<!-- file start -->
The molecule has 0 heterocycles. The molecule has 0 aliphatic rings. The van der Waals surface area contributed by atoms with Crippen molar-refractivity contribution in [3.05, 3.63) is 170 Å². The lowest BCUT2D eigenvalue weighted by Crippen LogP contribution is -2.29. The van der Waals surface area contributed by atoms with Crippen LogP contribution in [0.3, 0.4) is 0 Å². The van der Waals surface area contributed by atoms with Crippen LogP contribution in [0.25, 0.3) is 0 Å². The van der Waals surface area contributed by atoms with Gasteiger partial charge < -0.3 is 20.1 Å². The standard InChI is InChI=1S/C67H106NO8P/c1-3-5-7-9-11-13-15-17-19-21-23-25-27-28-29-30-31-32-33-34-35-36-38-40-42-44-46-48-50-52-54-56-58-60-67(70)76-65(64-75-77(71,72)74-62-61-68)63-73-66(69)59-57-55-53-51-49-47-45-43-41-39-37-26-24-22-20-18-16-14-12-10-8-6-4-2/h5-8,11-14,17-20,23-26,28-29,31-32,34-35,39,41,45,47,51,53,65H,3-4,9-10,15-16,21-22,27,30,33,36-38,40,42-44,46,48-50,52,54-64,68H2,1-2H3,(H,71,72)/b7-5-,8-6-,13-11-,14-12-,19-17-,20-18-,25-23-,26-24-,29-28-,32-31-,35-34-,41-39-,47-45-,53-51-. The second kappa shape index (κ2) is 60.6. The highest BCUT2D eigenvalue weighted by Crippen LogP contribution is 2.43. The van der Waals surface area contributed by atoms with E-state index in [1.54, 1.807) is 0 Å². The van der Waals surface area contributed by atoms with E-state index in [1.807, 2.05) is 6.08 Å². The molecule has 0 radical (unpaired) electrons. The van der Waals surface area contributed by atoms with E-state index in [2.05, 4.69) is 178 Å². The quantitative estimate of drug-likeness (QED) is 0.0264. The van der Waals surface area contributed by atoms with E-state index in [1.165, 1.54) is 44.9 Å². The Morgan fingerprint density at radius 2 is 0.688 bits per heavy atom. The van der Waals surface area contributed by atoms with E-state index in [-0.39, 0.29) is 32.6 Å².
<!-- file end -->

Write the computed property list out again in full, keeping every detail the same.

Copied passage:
The molecule has 0 heterocycles. The molecule has 0 aliphatic rings. The van der Waals surface area contributed by atoms with Crippen molar-refractivity contribution in [3.05, 3.63) is 170 Å². The lowest BCUT2D eigenvalue weighted by Crippen LogP contribution is -2.29. The van der Waals surface area contributed by atoms with Crippen LogP contribution in [0.3, 0.4) is 0 Å². The van der Waals surface area contributed by atoms with Crippen LogP contribution in [0.25, 0.3) is 0 Å². The van der Waals surface area contributed by atoms with Gasteiger partial charge < -0.3 is 20.1 Å². The standard InChI is InChI=1S/C67H106NO8P/c1-3-5-7-9-11-13-15-17-19-21-23-25-27-28-29-30-31-32-33-34-35-36-38-40-42-44-46-48-50-52-54-56-58-60-67(70)76-65(64-75-77(71,72)74-62-61-68)63-73-66(69)59-57-55-53-51-49-47-45-43-41-39-37-26-24-22-20-18-16-14-12-10-8-6-4-2/h5-8,11-14,17-20,23-26,28-29,31-32,34-35,39,41,45,47,51,53,65H,3-4,9-10,15-16,21-22,27,30,33,36-38,40,42-44,46,48-50,52,54-64,68H2,1-2H3,(H,71,72)/b7-5-,8-6-,13-11-,14-12-,19-17-,20-18-,25-23-,26-24-,29-28-,32-31-,35-34-,41-39-,47-45-,53-51-. The second kappa shape index (κ2) is 60.6. The highest BCUT2D eigenvalue weighted by Crippen LogP contribution is 2.43. The van der Waals surface area contributed by atoms with E-state index in [1.54, 1.807) is 0 Å². The van der Waals surface area contributed by atoms with E-state index in [1.807, 2.05) is 6.08 Å². The molecule has 0 radical (unpaired) electrons. The van der Waals surface area contributed by atoms with E-state index in [2.05, 4.69) is 178 Å². The quantitative estimate of drug-likeness (QED) is 0.0264. The van der Waals surface area contributed by atoms with E-state index in [1.165, 1.54) is 44.9 Å². The Morgan fingerprint density at radius 2 is 0.688 bits per heavy atom. The van der Waals surface area contributed by atoms with E-state index in [-0.39, 0.29) is 32.6 Å².